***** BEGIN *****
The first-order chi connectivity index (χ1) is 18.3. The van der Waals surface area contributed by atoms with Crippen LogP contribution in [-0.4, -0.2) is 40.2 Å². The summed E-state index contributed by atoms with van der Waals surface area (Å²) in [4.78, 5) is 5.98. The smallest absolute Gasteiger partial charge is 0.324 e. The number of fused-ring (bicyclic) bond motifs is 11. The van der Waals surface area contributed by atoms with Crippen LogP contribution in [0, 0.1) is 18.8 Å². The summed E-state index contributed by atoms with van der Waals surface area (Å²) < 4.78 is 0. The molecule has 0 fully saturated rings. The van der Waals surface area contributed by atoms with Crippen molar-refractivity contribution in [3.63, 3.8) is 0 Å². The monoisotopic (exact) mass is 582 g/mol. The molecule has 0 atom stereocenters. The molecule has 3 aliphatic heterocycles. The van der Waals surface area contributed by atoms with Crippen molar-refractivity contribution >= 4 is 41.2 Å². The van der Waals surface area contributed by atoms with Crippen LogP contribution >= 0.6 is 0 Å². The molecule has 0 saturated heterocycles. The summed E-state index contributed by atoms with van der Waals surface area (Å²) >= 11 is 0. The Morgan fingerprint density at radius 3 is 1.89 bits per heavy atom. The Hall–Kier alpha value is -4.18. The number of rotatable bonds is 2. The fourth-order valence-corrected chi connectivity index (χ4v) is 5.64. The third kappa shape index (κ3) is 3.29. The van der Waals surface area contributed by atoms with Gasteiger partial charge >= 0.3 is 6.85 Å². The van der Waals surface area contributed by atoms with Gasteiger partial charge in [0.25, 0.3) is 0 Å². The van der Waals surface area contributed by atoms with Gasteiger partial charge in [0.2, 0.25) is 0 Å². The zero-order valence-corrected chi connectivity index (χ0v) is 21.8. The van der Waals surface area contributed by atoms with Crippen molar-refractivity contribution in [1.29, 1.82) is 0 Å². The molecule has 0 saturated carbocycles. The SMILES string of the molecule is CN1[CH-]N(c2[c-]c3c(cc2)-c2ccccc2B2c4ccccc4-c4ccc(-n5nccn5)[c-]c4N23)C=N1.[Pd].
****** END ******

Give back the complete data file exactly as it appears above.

The first-order chi connectivity index (χ1) is 18.3. The van der Waals surface area contributed by atoms with Crippen LogP contribution in [-0.4, -0.2) is 40.2 Å². The summed E-state index contributed by atoms with van der Waals surface area (Å²) in [4.78, 5) is 5.98. The smallest absolute Gasteiger partial charge is 0.324 e. The number of fused-ring (bicyclic) bond motifs is 11. The van der Waals surface area contributed by atoms with Crippen LogP contribution in [0, 0.1) is 18.8 Å². The summed E-state index contributed by atoms with van der Waals surface area (Å²) < 4.78 is 0. The molecule has 0 fully saturated rings. The van der Waals surface area contributed by atoms with Crippen molar-refractivity contribution in [3.63, 3.8) is 0 Å². The monoisotopic (exact) mass is 582 g/mol. The molecule has 0 atom stereocenters. The molecule has 3 aliphatic heterocycles. The van der Waals surface area contributed by atoms with Crippen molar-refractivity contribution >= 4 is 41.2 Å². The van der Waals surface area contributed by atoms with Crippen LogP contribution >= 0.6 is 0 Å². The molecule has 0 saturated heterocycles. The summed E-state index contributed by atoms with van der Waals surface area (Å²) >= 11 is 0. The Morgan fingerprint density at radius 3 is 1.89 bits per heavy atom. The Hall–Kier alpha value is -4.18. The number of rotatable bonds is 2. The fourth-order valence-corrected chi connectivity index (χ4v) is 5.64. The third kappa shape index (κ3) is 3.29. The van der Waals surface area contributed by atoms with Gasteiger partial charge >= 0.3 is 6.85 Å². The van der Waals surface area contributed by atoms with Gasteiger partial charge in [0.25, 0.3) is 0 Å². The van der Waals surface area contributed by atoms with Gasteiger partial charge in [0.2, 0.25) is 0 Å². The zero-order valence-corrected chi connectivity index (χ0v) is 21.8. The van der Waals surface area contributed by atoms with Crippen molar-refractivity contribution in [1.29, 1.82) is 0 Å². The molecule has 0 saturated carbocycles. The SMILES string of the molecule is CN1[CH-]N(c2[c-]c3c(cc2)-c2ccccc2B2c4ccccc4-c4ccc(-n5nccn5)[c-]c4N23)C=N1.[Pd].